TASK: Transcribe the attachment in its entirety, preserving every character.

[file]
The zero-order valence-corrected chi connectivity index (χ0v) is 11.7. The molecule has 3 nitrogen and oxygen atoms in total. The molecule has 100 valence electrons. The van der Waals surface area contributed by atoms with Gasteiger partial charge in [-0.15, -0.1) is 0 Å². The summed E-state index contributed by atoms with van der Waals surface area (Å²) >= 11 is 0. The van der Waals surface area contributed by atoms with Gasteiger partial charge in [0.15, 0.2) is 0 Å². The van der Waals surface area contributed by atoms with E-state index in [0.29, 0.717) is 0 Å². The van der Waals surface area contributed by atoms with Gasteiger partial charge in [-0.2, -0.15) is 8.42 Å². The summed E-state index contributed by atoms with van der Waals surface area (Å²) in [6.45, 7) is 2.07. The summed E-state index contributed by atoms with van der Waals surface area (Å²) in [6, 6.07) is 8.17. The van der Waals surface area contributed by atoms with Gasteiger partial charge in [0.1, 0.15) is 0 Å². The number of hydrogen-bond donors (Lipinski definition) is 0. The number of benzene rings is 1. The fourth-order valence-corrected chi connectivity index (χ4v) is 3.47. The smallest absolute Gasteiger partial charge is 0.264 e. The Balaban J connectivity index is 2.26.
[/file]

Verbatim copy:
The zero-order valence-corrected chi connectivity index (χ0v) is 11.7. The molecule has 3 nitrogen and oxygen atoms in total. The molecule has 100 valence electrons. The van der Waals surface area contributed by atoms with Gasteiger partial charge in [-0.15, -0.1) is 0 Å². The summed E-state index contributed by atoms with van der Waals surface area (Å²) >= 11 is 0. The van der Waals surface area contributed by atoms with Gasteiger partial charge in [0.15, 0.2) is 0 Å². The van der Waals surface area contributed by atoms with E-state index in [0.29, 0.717) is 0 Å². The van der Waals surface area contributed by atoms with Gasteiger partial charge in [-0.2, -0.15) is 8.42 Å². The summed E-state index contributed by atoms with van der Waals surface area (Å²) in [6.45, 7) is 2.07. The summed E-state index contributed by atoms with van der Waals surface area (Å²) in [6, 6.07) is 8.17. The van der Waals surface area contributed by atoms with Gasteiger partial charge in [0.1, 0.15) is 0 Å². The number of hydrogen-bond donors (Lipinski definition) is 0. The number of benzene rings is 1. The fourth-order valence-corrected chi connectivity index (χ4v) is 3.47. The smallest absolute Gasteiger partial charge is 0.264 e. The Balaban J connectivity index is 2.26.